Current research by (Shu, Effinger, and Williams 2005) aims to combine these two approaches by augmenting temporally flexible planning with the ability to update temporally flexible plans incrementally as uncertainties and disturbances arise. This is accomplished by identifying and changing only the inconsistent portions of the plan, instead of developing a whole new plan. Empirical studies of this approach demonstrate an order of magnitude speed increase in temporally flexible planning.


The standard definition of a temporally flexible plan specifies predecessor and successor relations between activities, and simple temporal constraints that relate the start and end times of activities. In the approach described above, we augment the temporally flexible plan by introducing choice nodes. We call the augmented temporally flexible plan a temporal plan network (TPN).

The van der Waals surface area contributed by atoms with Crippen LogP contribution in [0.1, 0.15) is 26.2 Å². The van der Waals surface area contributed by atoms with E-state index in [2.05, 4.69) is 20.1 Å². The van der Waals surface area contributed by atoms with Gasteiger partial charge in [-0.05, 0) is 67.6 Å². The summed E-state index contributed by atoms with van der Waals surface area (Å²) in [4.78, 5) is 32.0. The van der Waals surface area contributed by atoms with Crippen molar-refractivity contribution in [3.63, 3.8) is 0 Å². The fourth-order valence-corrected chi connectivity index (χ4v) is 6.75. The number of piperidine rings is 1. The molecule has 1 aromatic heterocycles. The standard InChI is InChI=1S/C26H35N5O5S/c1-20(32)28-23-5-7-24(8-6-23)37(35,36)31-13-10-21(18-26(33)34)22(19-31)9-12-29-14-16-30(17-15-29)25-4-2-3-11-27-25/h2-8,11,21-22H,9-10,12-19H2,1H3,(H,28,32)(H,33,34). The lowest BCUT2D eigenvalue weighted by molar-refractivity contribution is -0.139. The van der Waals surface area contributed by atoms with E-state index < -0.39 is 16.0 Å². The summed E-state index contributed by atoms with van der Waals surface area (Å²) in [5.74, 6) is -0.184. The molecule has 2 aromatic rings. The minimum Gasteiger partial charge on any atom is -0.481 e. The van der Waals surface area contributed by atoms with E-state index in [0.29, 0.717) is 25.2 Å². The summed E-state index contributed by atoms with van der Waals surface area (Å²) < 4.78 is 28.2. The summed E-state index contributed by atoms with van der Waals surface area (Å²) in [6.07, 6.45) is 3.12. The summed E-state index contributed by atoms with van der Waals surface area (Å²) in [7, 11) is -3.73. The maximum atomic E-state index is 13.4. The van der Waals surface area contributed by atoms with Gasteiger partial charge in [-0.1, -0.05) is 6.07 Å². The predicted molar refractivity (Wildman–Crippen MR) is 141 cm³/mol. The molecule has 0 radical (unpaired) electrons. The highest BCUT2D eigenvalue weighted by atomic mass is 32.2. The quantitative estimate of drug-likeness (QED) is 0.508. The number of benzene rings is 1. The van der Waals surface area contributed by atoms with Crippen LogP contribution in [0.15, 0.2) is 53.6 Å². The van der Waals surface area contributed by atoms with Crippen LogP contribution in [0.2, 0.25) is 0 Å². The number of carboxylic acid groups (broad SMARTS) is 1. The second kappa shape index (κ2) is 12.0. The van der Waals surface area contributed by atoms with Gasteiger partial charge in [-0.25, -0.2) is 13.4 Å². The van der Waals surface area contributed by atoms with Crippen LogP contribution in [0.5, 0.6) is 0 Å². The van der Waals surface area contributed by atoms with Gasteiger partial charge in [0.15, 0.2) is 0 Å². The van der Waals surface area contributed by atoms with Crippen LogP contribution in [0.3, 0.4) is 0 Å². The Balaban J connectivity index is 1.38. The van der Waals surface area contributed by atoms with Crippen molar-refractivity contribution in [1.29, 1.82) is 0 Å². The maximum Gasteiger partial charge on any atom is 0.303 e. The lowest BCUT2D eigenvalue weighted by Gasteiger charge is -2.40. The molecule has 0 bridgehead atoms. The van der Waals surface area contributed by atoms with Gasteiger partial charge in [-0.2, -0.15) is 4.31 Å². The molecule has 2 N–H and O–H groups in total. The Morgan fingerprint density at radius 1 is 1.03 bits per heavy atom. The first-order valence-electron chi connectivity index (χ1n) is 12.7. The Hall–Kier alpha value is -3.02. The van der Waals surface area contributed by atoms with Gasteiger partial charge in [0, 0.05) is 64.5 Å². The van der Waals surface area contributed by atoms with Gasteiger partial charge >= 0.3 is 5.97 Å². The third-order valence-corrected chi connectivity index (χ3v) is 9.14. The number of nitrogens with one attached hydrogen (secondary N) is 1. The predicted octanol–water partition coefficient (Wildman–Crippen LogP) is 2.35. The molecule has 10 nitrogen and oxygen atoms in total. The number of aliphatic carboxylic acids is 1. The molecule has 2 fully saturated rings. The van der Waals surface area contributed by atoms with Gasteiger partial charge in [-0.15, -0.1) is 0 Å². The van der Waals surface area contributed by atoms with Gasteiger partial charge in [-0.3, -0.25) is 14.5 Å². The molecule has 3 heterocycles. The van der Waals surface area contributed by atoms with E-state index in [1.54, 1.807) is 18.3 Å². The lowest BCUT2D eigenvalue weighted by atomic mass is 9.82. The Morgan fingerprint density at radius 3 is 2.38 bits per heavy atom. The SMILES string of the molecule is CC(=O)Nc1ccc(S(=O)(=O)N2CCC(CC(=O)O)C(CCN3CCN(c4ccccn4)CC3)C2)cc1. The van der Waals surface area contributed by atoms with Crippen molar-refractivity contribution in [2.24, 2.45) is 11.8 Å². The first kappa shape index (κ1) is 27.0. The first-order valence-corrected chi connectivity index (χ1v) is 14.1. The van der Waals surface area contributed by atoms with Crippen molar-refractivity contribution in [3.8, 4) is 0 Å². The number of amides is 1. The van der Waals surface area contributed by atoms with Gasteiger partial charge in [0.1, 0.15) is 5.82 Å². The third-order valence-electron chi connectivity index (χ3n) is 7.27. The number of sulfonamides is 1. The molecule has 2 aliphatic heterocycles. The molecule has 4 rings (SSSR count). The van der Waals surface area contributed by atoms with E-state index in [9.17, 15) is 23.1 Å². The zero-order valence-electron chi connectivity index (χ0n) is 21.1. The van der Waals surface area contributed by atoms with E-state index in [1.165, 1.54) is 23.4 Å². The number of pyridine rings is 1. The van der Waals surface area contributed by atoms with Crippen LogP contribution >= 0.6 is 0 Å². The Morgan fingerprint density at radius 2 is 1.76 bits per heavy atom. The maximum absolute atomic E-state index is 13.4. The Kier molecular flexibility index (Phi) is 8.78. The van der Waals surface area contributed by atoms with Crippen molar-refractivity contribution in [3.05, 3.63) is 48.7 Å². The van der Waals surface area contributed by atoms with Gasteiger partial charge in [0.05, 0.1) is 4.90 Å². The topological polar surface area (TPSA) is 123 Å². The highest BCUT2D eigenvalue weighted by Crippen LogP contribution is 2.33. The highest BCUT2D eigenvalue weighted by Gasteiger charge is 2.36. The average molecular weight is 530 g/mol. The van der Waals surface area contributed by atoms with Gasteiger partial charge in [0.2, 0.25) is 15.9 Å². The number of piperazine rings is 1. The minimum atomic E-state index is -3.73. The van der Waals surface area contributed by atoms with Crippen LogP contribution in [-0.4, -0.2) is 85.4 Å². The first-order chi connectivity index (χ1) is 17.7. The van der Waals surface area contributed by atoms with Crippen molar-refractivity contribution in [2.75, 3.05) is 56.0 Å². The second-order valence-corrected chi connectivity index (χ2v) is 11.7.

Figure 1: TPN Grammar

In a TPN, shown in Figure 1, a choice between alternative courses of action is represented by a choice start node, (represented by a double circle), a choice end node (represented by a circle with two parallel lines), and alternative subplans between them. Figure 2 shows an example TPN with a parallel set of activities branching at node P and converging at node F. The example TPN also has a choice between two possible subplans, C1 and C2.

Figure 2: TPN Example